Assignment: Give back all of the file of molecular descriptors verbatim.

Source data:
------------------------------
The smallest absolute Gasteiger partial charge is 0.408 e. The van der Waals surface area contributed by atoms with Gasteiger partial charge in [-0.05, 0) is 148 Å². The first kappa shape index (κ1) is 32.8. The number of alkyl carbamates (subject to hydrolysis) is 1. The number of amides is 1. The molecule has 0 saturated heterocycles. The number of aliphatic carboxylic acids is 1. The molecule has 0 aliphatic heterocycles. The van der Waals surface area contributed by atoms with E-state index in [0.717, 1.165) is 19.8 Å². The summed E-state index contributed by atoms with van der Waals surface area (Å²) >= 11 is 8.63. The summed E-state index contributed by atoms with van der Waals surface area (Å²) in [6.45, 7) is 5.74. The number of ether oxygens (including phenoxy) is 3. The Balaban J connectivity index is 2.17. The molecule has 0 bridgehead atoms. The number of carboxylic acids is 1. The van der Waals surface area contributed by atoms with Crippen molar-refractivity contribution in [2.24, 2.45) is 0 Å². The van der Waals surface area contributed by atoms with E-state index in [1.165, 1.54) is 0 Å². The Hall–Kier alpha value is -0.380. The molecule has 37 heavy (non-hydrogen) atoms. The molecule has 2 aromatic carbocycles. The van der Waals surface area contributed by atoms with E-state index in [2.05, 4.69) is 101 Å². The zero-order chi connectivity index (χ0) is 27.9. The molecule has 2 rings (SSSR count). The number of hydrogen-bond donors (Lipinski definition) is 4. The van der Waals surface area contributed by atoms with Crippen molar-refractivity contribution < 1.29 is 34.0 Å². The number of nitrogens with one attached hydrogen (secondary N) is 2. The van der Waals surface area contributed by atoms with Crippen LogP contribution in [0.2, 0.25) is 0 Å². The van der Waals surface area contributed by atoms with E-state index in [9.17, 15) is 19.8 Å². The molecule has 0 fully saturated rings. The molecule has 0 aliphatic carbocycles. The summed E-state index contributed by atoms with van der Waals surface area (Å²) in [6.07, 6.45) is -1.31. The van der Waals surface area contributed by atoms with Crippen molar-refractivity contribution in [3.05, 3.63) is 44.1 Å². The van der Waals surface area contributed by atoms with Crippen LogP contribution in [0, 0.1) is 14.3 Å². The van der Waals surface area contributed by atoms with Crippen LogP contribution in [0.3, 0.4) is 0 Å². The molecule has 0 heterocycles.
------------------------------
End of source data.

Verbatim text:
The smallest absolute Gasteiger partial charge is 0.408 e. The van der Waals surface area contributed by atoms with Gasteiger partial charge in [-0.05, 0) is 148 Å². The first kappa shape index (κ1) is 32.8. The number of alkyl carbamates (subject to hydrolysis) is 1. The number of amides is 1. The molecule has 0 saturated heterocycles. The number of aliphatic carboxylic acids is 1. The molecule has 0 aliphatic heterocycles. The van der Waals surface area contributed by atoms with E-state index in [0.717, 1.165) is 19.8 Å². The summed E-state index contributed by atoms with van der Waals surface area (Å²) >= 11 is 8.63. The summed E-state index contributed by atoms with van der Waals surface area (Å²) in [6.45, 7) is 5.74. The number of ether oxygens (including phenoxy) is 3. The Balaban J connectivity index is 2.17. The molecule has 0 bridgehead atoms. The number of carboxylic acids is 1. The van der Waals surface area contributed by atoms with Crippen molar-refractivity contribution in [2.24, 2.45) is 0 Å². The van der Waals surface area contributed by atoms with E-state index in [1.165, 1.54) is 0 Å². The Hall–Kier alpha value is -0.380. The molecule has 37 heavy (non-hydrogen) atoms. The molecule has 2 aromatic carbocycles. The van der Waals surface area contributed by atoms with E-state index in [2.05, 4.69) is 101 Å². The zero-order chi connectivity index (χ0) is 27.9. The molecule has 2 rings (SSSR count). The number of hydrogen-bond donors (Lipinski definition) is 4. The van der Waals surface area contributed by atoms with Crippen molar-refractivity contribution < 1.29 is 34.0 Å². The number of nitrogens with one attached hydrogen (secondary N) is 2. The van der Waals surface area contributed by atoms with Crippen LogP contribution in [0.2, 0.25) is 0 Å². The van der Waals surface area contributed by atoms with E-state index in [9.17, 15) is 19.8 Å². The molecule has 0 fully saturated rings. The molecule has 0 aliphatic carbocycles. The summed E-state index contributed by atoms with van der Waals surface area (Å²) in [6.07, 6.45) is -1.31. The van der Waals surface area contributed by atoms with Crippen molar-refractivity contribution in [3.05, 3.63) is 44.1 Å². The van der Waals surface area contributed by atoms with Crippen LogP contribution in [0, 0.1) is 14.3 Å². The van der Waals surface area contributed by atoms with Crippen LogP contribution in [0.3, 0.4) is 0 Å². The molecule has 0 heterocycles.